With health care costs on the increase and a growing population now using Medicare, the Medicare Board of Trustees has predicted that the program will become insolvent in 2017. Most of the recent growth in costs is due to the increasing volume of services offered by physicians to their Medicare patients.
This paper considers whether changes in Medicare fees that negatively affect physicians’ incomes also affect service volume. The authors explore whether the increase in services and therefore costs could be caused by factors other than Medicare fees, such as a weaker demand for services among privately-insured patients. Physician data from the Community Tracking Study were used to look at 13,707 physicians who treated Medicare patients for eight types of services.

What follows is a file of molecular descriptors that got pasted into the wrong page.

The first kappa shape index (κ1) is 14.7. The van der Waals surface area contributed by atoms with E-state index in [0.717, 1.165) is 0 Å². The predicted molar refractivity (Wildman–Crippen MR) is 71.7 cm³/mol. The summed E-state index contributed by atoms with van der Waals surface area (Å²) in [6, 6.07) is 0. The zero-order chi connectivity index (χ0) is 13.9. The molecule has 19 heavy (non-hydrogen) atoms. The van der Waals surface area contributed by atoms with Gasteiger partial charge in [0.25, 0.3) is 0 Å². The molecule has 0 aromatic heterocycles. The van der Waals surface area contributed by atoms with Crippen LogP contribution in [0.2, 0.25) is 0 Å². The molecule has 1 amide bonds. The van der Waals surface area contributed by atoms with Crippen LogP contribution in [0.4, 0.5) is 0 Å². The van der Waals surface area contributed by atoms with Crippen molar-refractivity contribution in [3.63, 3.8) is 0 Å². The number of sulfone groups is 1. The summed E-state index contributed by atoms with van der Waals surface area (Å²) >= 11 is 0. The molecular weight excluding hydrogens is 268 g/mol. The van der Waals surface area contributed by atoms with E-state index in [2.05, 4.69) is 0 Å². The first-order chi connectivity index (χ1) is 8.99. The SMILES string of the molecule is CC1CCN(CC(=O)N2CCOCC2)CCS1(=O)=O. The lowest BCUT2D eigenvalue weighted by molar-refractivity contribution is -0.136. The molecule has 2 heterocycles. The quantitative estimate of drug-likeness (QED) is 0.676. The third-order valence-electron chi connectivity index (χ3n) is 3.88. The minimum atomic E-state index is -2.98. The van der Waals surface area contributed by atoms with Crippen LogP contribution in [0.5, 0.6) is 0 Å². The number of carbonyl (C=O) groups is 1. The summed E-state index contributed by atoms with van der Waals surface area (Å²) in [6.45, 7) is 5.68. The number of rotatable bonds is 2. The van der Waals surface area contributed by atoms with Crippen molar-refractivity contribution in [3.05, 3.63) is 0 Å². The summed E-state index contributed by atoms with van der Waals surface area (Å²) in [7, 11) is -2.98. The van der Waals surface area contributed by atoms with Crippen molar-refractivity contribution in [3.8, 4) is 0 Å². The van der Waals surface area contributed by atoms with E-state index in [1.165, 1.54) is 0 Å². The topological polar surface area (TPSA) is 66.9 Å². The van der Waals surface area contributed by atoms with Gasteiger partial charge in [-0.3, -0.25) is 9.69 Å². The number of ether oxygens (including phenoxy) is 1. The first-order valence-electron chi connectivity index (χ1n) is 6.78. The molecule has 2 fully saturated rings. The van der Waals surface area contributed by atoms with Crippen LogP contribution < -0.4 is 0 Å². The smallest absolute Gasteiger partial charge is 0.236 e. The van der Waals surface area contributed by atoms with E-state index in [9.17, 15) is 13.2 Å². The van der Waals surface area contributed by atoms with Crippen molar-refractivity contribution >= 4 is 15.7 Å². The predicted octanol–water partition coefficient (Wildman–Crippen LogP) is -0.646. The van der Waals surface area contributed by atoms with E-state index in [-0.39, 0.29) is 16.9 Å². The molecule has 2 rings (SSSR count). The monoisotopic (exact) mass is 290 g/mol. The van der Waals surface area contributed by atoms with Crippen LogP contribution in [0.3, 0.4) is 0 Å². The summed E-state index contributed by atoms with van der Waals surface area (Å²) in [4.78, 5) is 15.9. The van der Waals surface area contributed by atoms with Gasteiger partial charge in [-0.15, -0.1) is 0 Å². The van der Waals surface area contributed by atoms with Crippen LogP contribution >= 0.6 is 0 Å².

- A strong positive relationship between Medicare fees and volume of patient services.
- Relationships varied depending on which services were being considered.
The authors suggest that Medicare might alter its fee structure so that fees are higher for patient services generally thought to be beneficial and undersupplied, and lower for those services considered to be ineffective and oversupplied.